Victoria is the vanguard of states in major struggles over the control and use of public lands. These comprise around 35 per cent of the state, the majority of which is in parks and reserves that aim to minimise human impact. Such areas have long been seen as under-managed and infested with exotic flora and fauna. They are increasingly recognised as perilous host to ferocious and destructive fires.
The rest of the public land is state forest, traditionally available for forestry, grazing, mining and a whole range of leisure activities such car rallies, hunting, horse riding, camping and dog walking, none of which are generally permitted in National Parks.
Two developments are changing the nature of Victoria’s public lands. The first is increasing restrictions on the activities allowed in the state forests. Over the past 30 years governments have progressively constrained the use of the forests for timber harvesting and grazing. Grazing has been all but eliminated and only 6 per cent of Victoria’s public forests are available for timber production, the annual harvesting area having been reduced from 25,000 hectares 40 years ago to just 3,000 hectares today. Last week, the Andrews government announced a 2030 phase-out of all timber-getting in the state forests.
The second change is the conversion of state forest to national park and other conservation reserve categories. This not only imposes restrictions on use but is also an essential step to converting the land to Aboriginal title, which unlike Native title, grants beneficial-use and veto rights over the activities and intentions of others. Even within the remaining state forest, the government is moving to enhance designated Aboriginal groups’ influence by granting them controls over exploration licences.
To effect the transfer the title of the land to National Parks or similar classifications, the government funds the Victorian Environmental Assessment Council (VEAC), an environmental bureaucracy comprised largely of former eco-activists, to sequentially investigate regional areas. Under the guise of community engagement, VEAC acts largely at the behest of environmental activists and Aboriginal groups (see, for example, the latest annual report). The latter are paid to rediscover long-dormant attachments to the area under investigation and, with the prospect of title and financial support for management, are quite naturally all in favour of a change.
VEAC also hires economic consultants, who over the course of several investigations have demonstrated a skill for divining how much people supposedly value land being redesignated as being exclusively for conservation. In their most recent investigation, applying an alchemistic methodology called “contingent valuation” VEAC’s consultants have estimated that the Victorian public would be willing to pay $247 million in order to convert 60,000 hectares of state forest in the Victorian Goldfields (the Central West) into National Park.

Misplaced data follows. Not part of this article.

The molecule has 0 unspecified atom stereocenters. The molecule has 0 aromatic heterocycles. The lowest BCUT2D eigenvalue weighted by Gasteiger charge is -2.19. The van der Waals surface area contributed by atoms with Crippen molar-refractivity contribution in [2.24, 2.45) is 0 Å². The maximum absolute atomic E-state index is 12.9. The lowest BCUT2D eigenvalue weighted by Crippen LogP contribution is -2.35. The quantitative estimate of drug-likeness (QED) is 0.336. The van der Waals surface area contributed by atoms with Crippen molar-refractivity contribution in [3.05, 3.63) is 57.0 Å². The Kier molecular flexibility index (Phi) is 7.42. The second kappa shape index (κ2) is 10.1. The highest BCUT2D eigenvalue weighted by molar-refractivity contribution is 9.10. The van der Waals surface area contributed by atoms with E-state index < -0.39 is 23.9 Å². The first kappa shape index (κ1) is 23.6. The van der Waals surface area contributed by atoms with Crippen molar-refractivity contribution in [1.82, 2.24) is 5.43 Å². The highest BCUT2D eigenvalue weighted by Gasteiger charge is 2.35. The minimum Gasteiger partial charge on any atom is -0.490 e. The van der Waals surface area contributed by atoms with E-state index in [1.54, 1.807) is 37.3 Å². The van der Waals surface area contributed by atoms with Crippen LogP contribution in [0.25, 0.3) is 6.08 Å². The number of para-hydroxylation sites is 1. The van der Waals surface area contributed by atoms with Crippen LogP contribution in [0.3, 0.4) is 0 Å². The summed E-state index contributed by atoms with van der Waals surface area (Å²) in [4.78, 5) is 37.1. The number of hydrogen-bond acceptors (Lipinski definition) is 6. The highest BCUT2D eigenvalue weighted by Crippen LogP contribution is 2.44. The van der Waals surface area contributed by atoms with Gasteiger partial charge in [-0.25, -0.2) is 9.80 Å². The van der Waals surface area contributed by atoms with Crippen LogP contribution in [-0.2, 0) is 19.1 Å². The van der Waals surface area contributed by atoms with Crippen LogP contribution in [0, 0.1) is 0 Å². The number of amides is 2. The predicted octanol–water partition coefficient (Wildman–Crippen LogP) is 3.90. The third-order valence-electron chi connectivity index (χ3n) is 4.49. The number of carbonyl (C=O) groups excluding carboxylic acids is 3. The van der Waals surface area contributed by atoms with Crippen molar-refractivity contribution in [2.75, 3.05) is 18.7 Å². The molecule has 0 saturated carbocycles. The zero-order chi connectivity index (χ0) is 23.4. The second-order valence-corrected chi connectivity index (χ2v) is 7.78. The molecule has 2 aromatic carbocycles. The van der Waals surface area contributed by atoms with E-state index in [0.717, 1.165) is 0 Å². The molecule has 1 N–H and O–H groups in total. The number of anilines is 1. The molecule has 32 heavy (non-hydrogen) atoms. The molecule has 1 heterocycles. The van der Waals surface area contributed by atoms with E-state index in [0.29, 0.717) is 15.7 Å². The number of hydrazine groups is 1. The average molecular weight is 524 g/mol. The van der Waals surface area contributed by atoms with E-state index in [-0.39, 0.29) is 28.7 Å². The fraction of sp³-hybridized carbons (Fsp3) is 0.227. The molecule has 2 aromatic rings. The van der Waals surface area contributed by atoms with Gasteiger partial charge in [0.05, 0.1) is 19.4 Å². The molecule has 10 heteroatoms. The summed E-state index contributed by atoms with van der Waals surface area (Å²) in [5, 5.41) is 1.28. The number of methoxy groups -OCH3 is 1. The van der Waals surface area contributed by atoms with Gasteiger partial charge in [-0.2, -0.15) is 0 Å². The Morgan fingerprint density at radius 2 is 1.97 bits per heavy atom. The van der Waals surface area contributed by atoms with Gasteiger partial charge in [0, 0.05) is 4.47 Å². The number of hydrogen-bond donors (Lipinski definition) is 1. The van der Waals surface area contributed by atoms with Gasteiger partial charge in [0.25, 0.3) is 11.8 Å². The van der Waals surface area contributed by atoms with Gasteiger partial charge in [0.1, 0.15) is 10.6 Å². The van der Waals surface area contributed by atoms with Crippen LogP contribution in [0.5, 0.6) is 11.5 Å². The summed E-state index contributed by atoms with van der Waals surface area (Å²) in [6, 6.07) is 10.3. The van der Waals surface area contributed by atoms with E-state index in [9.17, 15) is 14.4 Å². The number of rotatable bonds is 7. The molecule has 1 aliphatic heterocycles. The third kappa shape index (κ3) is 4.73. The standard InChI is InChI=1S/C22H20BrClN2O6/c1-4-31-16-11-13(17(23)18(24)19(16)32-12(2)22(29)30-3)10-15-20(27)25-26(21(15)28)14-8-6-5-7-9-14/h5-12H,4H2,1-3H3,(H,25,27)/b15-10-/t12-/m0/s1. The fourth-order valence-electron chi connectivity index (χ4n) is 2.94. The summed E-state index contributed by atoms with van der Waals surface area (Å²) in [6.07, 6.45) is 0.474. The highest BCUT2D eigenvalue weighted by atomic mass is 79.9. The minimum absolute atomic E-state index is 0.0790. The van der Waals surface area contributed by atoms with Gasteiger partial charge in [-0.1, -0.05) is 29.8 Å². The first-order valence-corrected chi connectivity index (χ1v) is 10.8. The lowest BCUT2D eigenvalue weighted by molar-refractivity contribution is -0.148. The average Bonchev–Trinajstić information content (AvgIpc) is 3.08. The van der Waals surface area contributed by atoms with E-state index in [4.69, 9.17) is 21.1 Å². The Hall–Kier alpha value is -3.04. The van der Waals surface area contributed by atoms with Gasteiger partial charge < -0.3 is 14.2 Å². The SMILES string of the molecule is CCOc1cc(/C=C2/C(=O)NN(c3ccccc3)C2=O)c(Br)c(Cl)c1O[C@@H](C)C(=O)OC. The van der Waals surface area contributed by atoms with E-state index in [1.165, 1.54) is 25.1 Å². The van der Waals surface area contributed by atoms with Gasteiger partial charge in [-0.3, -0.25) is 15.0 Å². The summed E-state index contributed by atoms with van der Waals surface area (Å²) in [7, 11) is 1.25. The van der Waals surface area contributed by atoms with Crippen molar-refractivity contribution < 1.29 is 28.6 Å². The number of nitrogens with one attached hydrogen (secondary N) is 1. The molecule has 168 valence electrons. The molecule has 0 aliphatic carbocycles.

The valuation ($4600 per hectare) of restraining public use of public land is not based on some marginal change to land use. It would be equally applicable to the whole of the state. Its logic means people would be willing to sterilise all of the 3,100,00 hectares of state forest from commercial and most leisure uses and consider themselves to be $14 billion better off as a result! It would mean that, if half the state’s agricultural land were to be surrendered to non-uses, we, the people, would be better off! In addition, the consultants place a trivial value on the loss from preventing car rallies, hunting, horse riding and camping. They do so with little evidence of usages.
In the case of forestry, there has been a steady, politically-driven erosion of the area permitted to be harvested. The Regional Forest Agreements at the turn of the century were supposed to have settled the conservation/harvesting split, but harvesting has since been reduced by three quarters. The latest proposals envisage further reductions on the road to the total embargo.
VEAC’s consultants also argue against mining and prospecting and claim that future mineral discoveries are well-nigh impossible. This view about minerals is remarkable since the Geological Survey of Victoria estimates that half the state’s gold is yet to be found, and the area has hosted much mineral production in the past. In relatively recent times, two major gold mines have been opened near the area – one of which, Fosterville, actually has the second-richest gold concentrations of any mine in the world and is presently producing at over one billion dollars per annum. Moreover, entrepreneurs risking their own money take a different view to VEAC – expenditure in the 42 exploration licenses current in the area is around $9 million a year. A recent discovery in the area of a nugget worth $160,000 by an amateur prospector is further evidence of the region’s prospectivity. Uncovering any further hidden wealth would be foreclosed by reclassifying the land as National Park which VEAC have recommended.
So, we have a double whammy. First, policies are being pursued to banish commercial and much leisure-use activities that have proven to be perfectly compatible with forest conservation. Secondly, requiring the cessation of commercial forestry also means eliminating many of the roads, and thereby heavy machinery, essential to fight fires. It would be hard to devise a more destructive set of policies.
Several hundred regional forest workers have held a rally outside Parliament House to protest the new measures that will bring needless and counterproductive job losses. Coalition MPs showed their solidarity, but with green philosophies dominating the bureaucracy and a state government determined to court inner-city votes, the march to transform Victoria into an unproductive tinderbox continues apace.